Quality of life and related factors of nursing home residents in Singapore

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Abstract

Background: Litter is known about the well-being of nursing home (NH) residents in Singapore. This study aimed to identify predictors of self-reported quality of life (QOL) of NH residents in Singapore. Methods: In face-to-face interviews, trained medical students assessed each consenting resident recruited from 6 local NHs using a modified Minnesota QOL questionnaire, and rating scales and questions assessing independence, cognitive function, depression, and communication. Predictors of residents' QOL in five aspects (comfort, dignity, food enjoyment, autonomy, and security) were identified using the censored least absolute deviations (CLAD) models. Results: A total of 375 residents completed the interviews. A higher score on comfort was negatively associated with major depression while a higher score on dignity was positively associated with no difficulty in communication with staff. Higher scores in food enjoyment were negatively associated with major depression and poorer cognitive function. Higher scores in autonomy were negatively associated with major depression, greater dependence, and difficulty in communication with staff. A higher score on security were negatively associated with major depression. Conclusion: It appears that depression and difficulty in communication with staff are the two main modifiable risk factors of poor quality of life of local NH residents.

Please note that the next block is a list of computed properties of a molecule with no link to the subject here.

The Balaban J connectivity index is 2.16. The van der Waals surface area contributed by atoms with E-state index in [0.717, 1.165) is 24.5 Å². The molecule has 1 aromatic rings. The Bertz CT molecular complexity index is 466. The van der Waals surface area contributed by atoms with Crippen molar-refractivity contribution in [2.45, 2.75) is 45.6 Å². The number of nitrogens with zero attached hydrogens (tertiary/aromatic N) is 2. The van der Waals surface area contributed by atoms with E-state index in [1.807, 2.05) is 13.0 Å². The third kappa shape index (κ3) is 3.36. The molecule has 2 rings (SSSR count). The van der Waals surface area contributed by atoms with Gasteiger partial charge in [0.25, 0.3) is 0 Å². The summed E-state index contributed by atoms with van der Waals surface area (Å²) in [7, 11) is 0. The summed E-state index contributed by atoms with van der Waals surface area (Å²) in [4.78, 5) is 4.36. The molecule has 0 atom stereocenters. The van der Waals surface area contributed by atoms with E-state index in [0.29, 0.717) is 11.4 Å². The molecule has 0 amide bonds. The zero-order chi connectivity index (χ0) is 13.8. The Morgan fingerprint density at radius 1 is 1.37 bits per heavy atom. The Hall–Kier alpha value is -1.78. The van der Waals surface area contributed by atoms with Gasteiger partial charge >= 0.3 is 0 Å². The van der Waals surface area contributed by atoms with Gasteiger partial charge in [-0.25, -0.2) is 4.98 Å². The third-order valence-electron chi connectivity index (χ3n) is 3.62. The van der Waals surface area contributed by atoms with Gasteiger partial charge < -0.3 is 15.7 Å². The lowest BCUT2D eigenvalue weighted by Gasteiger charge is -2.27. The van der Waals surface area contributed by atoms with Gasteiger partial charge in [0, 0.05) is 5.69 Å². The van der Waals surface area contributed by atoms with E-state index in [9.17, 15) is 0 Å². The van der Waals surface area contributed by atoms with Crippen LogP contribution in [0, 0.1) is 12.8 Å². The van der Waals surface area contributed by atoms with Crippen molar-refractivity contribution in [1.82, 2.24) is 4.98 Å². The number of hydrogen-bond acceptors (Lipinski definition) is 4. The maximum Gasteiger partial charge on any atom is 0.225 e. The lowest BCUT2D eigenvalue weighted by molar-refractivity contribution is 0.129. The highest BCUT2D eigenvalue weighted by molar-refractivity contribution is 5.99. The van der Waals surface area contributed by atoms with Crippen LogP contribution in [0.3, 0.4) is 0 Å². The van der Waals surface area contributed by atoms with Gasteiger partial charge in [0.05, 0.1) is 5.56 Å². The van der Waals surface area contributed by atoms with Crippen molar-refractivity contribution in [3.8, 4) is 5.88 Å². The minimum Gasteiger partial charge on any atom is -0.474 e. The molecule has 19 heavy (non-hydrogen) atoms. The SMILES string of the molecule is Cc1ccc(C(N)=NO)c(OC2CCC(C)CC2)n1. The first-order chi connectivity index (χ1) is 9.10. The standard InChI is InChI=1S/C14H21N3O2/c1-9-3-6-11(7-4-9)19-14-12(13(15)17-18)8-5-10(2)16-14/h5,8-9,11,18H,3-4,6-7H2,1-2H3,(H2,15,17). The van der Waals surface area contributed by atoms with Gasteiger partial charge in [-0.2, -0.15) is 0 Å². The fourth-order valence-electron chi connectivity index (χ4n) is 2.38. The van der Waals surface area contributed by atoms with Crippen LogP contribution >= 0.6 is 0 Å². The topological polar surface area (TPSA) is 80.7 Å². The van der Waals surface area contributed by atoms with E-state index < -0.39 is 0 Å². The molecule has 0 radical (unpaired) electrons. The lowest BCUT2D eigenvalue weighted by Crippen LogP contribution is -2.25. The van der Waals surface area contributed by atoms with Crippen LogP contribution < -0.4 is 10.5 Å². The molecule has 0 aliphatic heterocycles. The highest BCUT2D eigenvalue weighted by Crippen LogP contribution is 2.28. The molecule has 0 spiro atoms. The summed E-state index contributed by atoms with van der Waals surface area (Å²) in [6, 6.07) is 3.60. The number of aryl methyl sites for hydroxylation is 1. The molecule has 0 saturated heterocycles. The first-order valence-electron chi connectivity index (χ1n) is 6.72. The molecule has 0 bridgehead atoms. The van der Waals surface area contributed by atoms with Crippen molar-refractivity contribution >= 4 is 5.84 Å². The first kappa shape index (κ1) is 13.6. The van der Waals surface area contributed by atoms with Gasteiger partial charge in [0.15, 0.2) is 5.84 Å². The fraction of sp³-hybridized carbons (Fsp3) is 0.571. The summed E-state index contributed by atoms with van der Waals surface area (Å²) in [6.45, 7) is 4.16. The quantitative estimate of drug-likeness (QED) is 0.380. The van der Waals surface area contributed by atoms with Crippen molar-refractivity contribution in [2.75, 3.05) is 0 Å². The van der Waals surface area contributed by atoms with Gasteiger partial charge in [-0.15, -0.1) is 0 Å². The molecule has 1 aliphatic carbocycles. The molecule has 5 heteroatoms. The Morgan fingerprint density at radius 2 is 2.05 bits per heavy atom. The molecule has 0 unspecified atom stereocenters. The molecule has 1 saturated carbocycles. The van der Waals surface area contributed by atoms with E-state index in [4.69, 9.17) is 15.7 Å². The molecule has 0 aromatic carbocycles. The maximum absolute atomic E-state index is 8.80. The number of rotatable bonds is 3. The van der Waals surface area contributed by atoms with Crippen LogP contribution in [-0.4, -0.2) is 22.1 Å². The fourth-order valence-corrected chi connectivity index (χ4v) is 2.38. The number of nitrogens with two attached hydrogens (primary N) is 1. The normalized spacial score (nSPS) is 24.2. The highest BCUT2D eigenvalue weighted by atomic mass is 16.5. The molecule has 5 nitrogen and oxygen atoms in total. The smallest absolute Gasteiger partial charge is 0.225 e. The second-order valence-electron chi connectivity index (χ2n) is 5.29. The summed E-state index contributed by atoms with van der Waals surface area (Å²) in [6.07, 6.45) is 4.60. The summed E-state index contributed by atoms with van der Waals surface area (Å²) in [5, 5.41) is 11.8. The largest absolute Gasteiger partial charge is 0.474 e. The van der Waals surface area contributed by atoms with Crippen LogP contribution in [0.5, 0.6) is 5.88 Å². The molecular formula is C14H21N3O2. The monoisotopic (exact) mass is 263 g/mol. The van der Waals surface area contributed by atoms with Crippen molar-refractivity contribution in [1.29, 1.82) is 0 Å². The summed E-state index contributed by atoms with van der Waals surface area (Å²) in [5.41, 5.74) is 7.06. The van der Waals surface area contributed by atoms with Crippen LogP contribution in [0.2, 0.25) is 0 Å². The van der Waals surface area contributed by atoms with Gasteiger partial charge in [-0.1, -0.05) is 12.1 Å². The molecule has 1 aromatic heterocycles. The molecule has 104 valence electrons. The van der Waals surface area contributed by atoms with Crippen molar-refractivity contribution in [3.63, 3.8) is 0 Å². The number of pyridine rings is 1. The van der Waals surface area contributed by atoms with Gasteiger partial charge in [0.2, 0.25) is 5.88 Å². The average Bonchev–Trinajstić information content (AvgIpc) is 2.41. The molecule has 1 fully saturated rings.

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Wang, P., Yap, P., Koh, G., Chong, J. A., Davies, L. J., Dalakoti, M., … Luo, N. (2016). Quality of life and related factors of nursing home residents in Singapore. Health and Quality of Life Outcomes, 14(1). https://doi.org/10.1186/s12955-016-0503-x

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